I’d like to introduce myself to you. I am the mom of the little girl called A.J. who was profiled in an article about transgender kids in the Kansas City Star. I never thought my family would be interesting enough to be featured on the front page of a newspaper. As surprised as I am to find us there, I am also incredibly proud.
I don’t want to ruin the article for you (it’s really, really good…go read it!) by quoting much of it here. We aren’t the only family featured, either, so I don’t want to take anything away from the other kids by making it sound like it’s all about us. What I would like to do is highlight a couple of myths and arguments we hear when the subject of transkids comes up and dispel them one by one. A few are mentioned in the article — spoiler alert — but because of space limitations, some that I had mentioned to the reporter were left out.
1. We are liberals pushing a gay agenda.
Nope, sorry. I am a conservative Republican from the Deep South, raised with Southern Baptist beliefs.
2. We (or at least I, because they always blame the mom) wanted a girl, so we turned our child into one.
Again, no. I desperately wanted boys. The idea of raising a girl in today’s world scares me to death. I’d much rather be responsible for raising a good boy who knows how to treat girls well than to be responsible for raising a girl who might only be interested in bad boys.
3. There was too much female influence on our child, so “he” just grew up thinking girly things were normal and convinced himself that he was a girl.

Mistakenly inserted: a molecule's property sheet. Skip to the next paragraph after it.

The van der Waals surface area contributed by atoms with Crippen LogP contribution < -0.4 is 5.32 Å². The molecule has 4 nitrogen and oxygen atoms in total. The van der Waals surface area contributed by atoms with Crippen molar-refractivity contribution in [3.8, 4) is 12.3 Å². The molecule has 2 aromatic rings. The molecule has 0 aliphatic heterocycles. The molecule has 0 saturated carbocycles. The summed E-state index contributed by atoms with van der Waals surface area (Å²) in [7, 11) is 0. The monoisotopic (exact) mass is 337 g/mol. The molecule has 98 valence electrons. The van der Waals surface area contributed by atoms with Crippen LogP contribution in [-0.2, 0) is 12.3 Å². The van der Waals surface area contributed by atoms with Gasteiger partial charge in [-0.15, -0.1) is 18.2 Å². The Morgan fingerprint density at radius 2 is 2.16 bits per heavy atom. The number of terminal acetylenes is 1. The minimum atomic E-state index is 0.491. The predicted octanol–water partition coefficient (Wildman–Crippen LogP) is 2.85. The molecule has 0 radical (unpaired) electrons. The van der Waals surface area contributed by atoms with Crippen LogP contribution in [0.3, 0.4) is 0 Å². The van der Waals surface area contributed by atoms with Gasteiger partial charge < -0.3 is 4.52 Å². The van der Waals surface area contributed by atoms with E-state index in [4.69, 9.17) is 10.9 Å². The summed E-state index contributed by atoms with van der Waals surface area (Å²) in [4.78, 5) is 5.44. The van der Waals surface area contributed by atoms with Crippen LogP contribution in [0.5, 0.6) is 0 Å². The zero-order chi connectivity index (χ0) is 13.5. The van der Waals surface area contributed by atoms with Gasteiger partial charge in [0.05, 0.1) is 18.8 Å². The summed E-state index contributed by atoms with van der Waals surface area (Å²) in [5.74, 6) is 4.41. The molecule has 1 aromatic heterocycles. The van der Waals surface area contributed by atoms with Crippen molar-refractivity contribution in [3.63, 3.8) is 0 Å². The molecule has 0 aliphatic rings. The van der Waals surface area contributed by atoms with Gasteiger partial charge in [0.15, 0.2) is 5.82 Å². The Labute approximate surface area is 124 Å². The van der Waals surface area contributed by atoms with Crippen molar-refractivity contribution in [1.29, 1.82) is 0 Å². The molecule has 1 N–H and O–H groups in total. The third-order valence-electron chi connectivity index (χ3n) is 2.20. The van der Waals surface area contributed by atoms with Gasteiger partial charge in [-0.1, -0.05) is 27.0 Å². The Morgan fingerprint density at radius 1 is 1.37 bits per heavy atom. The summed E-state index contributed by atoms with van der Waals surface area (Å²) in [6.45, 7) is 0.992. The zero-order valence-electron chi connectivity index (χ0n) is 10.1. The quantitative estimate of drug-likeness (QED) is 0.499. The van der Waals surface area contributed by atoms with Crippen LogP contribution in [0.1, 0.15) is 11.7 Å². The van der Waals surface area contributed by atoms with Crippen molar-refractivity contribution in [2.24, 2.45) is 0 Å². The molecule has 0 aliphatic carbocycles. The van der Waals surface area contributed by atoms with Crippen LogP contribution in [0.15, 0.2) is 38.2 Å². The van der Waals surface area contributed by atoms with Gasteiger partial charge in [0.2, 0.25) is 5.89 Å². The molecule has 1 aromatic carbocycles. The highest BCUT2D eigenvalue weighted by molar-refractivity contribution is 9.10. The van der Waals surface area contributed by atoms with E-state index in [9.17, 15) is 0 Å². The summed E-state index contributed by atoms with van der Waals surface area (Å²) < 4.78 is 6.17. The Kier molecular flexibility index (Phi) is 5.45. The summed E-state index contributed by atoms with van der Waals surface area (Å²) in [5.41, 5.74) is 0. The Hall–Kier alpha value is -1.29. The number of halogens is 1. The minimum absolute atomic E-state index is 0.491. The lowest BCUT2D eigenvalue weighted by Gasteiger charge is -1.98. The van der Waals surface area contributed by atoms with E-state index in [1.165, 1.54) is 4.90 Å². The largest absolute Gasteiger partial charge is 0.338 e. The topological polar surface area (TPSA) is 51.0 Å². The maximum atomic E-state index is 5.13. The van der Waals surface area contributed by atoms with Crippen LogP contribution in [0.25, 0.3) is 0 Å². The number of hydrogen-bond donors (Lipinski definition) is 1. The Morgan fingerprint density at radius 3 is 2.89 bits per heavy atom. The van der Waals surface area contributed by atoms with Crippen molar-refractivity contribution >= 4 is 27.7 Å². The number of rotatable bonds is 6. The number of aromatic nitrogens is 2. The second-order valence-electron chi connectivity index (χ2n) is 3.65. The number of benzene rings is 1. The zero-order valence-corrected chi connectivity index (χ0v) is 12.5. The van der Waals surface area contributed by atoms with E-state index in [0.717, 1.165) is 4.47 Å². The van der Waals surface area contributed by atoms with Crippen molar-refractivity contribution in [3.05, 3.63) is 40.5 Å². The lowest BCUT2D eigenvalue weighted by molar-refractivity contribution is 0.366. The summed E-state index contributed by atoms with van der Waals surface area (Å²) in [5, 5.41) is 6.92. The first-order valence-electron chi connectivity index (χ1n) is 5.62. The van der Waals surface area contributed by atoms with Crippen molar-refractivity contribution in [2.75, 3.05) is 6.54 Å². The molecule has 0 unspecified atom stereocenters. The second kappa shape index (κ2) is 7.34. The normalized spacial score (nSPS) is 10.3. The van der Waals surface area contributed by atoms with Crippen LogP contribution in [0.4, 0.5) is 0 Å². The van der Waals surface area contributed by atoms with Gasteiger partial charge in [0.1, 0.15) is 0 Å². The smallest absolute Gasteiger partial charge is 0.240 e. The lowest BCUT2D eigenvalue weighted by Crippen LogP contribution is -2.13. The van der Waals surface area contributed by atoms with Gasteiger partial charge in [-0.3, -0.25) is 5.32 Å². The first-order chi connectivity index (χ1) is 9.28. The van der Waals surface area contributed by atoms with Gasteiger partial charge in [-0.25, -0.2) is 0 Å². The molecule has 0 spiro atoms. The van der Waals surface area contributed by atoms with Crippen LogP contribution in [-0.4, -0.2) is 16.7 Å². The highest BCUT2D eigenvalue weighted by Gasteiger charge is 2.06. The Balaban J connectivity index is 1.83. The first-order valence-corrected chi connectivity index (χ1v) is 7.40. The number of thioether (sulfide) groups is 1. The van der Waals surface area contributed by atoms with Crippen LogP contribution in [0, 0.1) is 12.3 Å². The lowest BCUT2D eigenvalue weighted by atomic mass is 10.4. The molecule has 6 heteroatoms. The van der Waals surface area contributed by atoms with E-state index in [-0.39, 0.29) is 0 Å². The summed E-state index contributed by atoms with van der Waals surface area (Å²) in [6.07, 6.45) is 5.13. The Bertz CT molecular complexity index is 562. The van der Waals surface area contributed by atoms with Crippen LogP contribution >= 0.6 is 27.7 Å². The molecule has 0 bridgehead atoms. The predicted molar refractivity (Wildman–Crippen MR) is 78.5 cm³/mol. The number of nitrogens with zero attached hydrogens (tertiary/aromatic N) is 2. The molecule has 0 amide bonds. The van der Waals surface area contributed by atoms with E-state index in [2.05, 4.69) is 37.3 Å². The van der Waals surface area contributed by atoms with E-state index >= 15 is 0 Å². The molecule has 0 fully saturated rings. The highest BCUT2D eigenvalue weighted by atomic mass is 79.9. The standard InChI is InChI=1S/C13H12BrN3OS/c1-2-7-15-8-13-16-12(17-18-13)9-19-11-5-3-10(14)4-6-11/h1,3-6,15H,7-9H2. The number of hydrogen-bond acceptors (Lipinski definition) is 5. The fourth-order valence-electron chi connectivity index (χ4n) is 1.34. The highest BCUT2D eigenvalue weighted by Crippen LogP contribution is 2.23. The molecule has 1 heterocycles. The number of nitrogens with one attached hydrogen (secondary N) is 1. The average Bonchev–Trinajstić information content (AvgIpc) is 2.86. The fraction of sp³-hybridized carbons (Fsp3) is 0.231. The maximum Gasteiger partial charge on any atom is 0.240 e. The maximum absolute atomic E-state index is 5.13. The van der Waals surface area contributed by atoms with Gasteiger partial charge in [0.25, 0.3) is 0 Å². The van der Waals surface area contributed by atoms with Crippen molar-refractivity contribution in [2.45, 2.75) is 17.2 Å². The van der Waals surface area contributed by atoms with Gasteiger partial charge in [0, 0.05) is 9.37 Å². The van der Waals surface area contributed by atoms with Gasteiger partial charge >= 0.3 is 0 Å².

Hmmm, no, I can’t agree with that one either. She has an older brother, so all of their toys and clothes were “boy” things. She was in a preschool class with only 2 girls and a veritable posse of 10 boys. Crew cuts, wrestling, G.I. Joes, dinosaurs, trucks, and everything blue was what she was exposed to daily. I’m not particularly feminine. I have very short hair, rarely wear make-up, don’t polish my nails, and didn’t have a single item of pink clothing when she was younger.
4. “Kids have no idea what they want or who they are. My kid wants to be a dog. Should I let him?”
Well, that’s up to you. I wouldn’t. But there is a profound difference between wanting to be something in imaginary play and in declaring who you are insistently, consistently and persistently. Those are three markers that set transgender children apart, and my daughter displayed all of them.
5. Kids shouldn’t have to learn about sex at such a young age.